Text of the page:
Why we need more talk about ‘closing civic space’ not less: a response to Michael Jarvis, from TAI
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Michael Jarvis, the Director of the Transparency and Accountability Initiative, has suggested we should stop using the frame ‘closing civic space’ because it’s “too all-encompassing” and as a consequence, gets in the way of finding solutions.  As the outgoing Director of the Funders’ Initiative for Civil Society (FICS), whose primary purpose is to address closing space, my response to him may be predictable: but I couldn’t disagree with him more.

I’m going to use a parallel analogy. A close friend has recently been diagnosed with a mental health issue.  The broad term ‘mental health’ is, of course, a subset of the wider health system (as civil society space is of democracy), and also captures a range of issues: stress, depression, schizophrenia, bipolar disorder, amongst others – all of which need different treatments for different manifestations.

Not so long ago, certainly in the west, people with severe mental illness were locked up in institutions, or they ended up in jail, or worse, dead.

But for my friend, there is now a system of professionals to help her through it, after years of concerted investment: the police who brought her to safety; the nurses who calmed her down and administered immediate medication; the psychiatrists who work out the best prescription; the longer-term social and psychological workers who will help her manage her condition, not to mention the advocates who shape government policy to get us to this point and beyond.

Underneath all of the work behind the immediate acute care she received lie the researchers, the academics, the journalists, who are shaping more positive narratives of mental health so that it’s nothing to be feared. And many are exploring the root causes of mental health too. Some of them are indeed chemical or genetic, but many of them are also environmental or social, with similar root causes that lead to other problems in society. Depression, for example, is not just a chemical imbalance in the brain – its triggers can also be caused by conditions in modern society, which sees people isolated or facing undue stress or both.  Some research shows that the causes may be linked to our physical environment: research from China shows a possible link to air pollution, for example.  And these underlying conditions might also be those that cause racism, inequality or even climate change. In other words, they’re systemic.  This is part of Michael’s bug-bear with the term ‘closing space.’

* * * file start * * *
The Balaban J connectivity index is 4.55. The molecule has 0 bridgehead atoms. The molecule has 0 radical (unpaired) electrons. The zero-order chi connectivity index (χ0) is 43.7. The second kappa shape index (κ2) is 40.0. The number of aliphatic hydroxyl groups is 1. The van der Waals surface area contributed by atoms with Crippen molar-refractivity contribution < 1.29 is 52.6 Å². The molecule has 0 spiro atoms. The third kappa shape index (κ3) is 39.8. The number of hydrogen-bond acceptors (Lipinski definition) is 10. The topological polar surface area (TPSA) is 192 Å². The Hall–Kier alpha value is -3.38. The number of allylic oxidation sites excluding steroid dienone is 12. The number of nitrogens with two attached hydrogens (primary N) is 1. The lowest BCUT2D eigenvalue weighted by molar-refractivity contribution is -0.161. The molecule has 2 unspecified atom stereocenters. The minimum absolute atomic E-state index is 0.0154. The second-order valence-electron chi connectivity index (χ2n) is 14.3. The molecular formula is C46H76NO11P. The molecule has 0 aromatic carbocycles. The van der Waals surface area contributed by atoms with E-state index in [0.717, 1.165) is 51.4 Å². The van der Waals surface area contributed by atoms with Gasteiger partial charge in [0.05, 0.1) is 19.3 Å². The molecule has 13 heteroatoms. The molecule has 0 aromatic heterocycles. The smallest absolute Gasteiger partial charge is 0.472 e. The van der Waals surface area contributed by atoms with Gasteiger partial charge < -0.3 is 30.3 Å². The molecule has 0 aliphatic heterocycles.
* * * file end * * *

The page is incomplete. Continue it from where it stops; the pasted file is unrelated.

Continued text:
Has putting a label on ‘mental health’ hindered finding solutions?  No, quite the opposite …it has helped to coalesce diverse professions and provided much-needed attention to the issue.  The specific framing around mental health has given us a language to advocate for better policies, to invest in people impacted by it, and, hopefully, in the long run, to see better management or even less prevalence of the multitude of illnesses the term ‘mental health’ encompasses.

Which brings us back to ‘closing civic space’. I was drawn to working on the issue of closing space for the very reason that it drew together so much of my experience of working with civil society in recent years.  It put a frame around what groups and individuals I knew in the global south had gone through, and my own experience of being silenced here in the UK as a result of restrictive legislation.  It gave me a vocabulary to understand a wider system as a subset of democracy – and enabled many of us, as in the mental health system, to look at both the immediate support systems that were needed, alongside considering the long-term, underlying causes that we need to address.

Mental health awareness and solutions have been decades in the making, whereas the issue of ‘closing civil society space’ or ‘closing civic space’ is only just beginning to emerge.  It’s certainly not mainstream outside of human rights and perhaps environmental philanthropy or small groups of civil society activists.  We don’t need to stop using the term. In my view, we need to elevate it more into mainstream circles. We need more advocates, and more investment to help bridge those communities who are taking different approaches to either the immediate symptoms of closing civil society space; or tackling the deeper, underlying root causes.

Deborah Doane is the outgoing Director of the Funders’ Initiative Civil Society

First published on Ariadne site

This blog was written by Deborah Doane.